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Book Beat:

Feeding your mind

by Linda Mediati, Electronic Resources librarian


Are you bothered by spam or pop-up ads while reading e-mail from your favorite Web site? Rich Site Summary feeds may be the solution to your problems.

RSS, also known as Really Simple Syndication, is a format for “syndicating” news and other content from Web sites. Syndication here describes the sharing of information across Web sites.

Basically, information is organized into “feeds” or “channels.” A feed contains a title, a link, and a description. An RSS reader is required to read the feeds and display the information. You can find RSS readers like the Active Web Reader, or the FeedReader, freely available on the Web.

After downloading/installing an RSS reader, you must add RSS feeds into it. Many Web sites provide free RSS feed subscriptions. Look for the orange XML or RSS buttons, which provide links to the RSS feed. Alternately, you may choose to visit RSS directories like or, which list links. Subscribing to an RSS feed is as simple as copying the link into your RSS reader and waiting for the information to come to you.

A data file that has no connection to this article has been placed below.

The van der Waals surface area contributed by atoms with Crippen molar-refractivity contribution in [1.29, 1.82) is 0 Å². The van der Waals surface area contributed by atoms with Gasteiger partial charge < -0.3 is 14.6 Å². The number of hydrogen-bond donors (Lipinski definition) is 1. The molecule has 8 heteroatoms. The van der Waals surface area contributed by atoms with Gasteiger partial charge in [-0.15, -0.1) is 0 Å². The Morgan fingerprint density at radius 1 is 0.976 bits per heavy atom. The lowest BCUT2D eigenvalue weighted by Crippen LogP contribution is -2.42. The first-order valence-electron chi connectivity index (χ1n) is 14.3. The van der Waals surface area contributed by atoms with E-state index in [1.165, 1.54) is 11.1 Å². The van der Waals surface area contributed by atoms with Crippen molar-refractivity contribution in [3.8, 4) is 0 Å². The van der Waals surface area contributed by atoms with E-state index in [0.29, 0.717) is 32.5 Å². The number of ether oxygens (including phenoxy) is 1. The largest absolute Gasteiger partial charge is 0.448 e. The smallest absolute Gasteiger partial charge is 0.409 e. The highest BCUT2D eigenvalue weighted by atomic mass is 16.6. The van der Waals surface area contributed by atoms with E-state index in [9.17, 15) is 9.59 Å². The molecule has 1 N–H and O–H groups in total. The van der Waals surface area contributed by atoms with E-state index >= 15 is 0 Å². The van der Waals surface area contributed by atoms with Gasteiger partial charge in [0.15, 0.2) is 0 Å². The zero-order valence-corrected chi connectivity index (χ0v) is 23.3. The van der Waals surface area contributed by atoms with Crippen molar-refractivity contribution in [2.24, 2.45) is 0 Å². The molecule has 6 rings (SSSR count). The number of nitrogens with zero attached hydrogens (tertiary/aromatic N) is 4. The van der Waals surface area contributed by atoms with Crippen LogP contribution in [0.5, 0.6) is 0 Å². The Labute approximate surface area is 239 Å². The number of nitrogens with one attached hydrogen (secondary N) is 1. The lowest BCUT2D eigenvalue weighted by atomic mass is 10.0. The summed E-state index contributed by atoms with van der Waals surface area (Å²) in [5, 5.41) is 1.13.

Rich Site Summary (RSS) feeds allow you to get content from your Web site subscriptions delivered to one place. You can get the latest headlines from the New York Times, the latest “Word of the Day” from, and the latest “Gardening Question of the Day” from Farmer’s Almanac sent directly to your desktop. They can be organized into one compact list, without spam or the pop-up advertisements that frequently accompany e-mail.

Convenience, fun, and hassle-free Web-browsing are just a click away! Enjoy! And remember: If you have a question, ask one of our friendly librarians. Happy Reading!



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